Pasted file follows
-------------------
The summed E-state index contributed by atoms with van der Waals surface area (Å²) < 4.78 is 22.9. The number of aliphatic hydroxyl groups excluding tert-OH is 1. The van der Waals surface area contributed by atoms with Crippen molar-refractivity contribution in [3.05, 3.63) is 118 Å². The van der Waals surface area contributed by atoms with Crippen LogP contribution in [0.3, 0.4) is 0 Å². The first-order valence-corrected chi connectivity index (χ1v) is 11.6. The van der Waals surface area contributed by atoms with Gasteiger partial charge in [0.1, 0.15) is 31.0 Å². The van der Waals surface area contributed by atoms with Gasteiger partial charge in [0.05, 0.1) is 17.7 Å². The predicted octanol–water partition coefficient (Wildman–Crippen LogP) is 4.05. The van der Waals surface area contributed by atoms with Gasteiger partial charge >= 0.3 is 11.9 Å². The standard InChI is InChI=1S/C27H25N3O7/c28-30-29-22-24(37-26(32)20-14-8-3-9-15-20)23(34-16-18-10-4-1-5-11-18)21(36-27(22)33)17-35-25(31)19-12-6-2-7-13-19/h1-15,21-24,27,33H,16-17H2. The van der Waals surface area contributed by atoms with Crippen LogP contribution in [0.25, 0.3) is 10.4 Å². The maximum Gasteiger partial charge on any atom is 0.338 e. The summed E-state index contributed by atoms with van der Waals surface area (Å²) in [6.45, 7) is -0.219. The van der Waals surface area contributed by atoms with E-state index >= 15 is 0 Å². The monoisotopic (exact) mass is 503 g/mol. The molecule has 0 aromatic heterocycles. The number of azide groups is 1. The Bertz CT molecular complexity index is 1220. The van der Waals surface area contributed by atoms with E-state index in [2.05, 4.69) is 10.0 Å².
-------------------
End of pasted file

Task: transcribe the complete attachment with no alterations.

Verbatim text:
The summed E-state index contributed by atoms with van der Waals surface area (Å²) < 4.78 is 22.9. The number of aliphatic hydroxyl groups excluding tert-OH is 1. The van der Waals surface area contributed by atoms with Crippen molar-refractivity contribution in [3.05, 3.63) is 118 Å². The van der Waals surface area contributed by atoms with Crippen LogP contribution in [0.3, 0.4) is 0 Å². The first-order valence-corrected chi connectivity index (χ1v) is 11.6. The van der Waals surface area contributed by atoms with Gasteiger partial charge in [0.1, 0.15) is 31.0 Å². The van der Waals surface area contributed by atoms with Gasteiger partial charge in [0.05, 0.1) is 17.7 Å². The predicted octanol–water partition coefficient (Wildman–Crippen LogP) is 4.05. The van der Waals surface area contributed by atoms with Gasteiger partial charge >= 0.3 is 11.9 Å². The standard InChI is InChI=1S/C27H25N3O7/c28-30-29-22-24(37-26(32)20-14-8-3-9-15-20)23(34-16-18-10-4-1-5-11-18)21(36-27(22)33)17-35-25(31)19-12-6-2-7-13-19/h1-15,21-24,27,33H,16-17H2. The van der Waals surface area contributed by atoms with Crippen LogP contribution in [0.25, 0.3) is 10.4 Å². The maximum Gasteiger partial charge on any atom is 0.338 e. The summed E-state index contributed by atoms with van der Waals surface area (Å²) in [6.45, 7) is -0.219. The van der Waals surface area contributed by atoms with E-state index >= 15 is 0 Å². The monoisotopic (exact) mass is 503 g/mol. The molecule has 0 aromatic heterocycles. The number of azide groups is 1. The Bertz CT molecular complexity index is 1220. The van der Waals surface area contributed by atoms with E-state index in [2.05, 4.69) is 10.0 Å².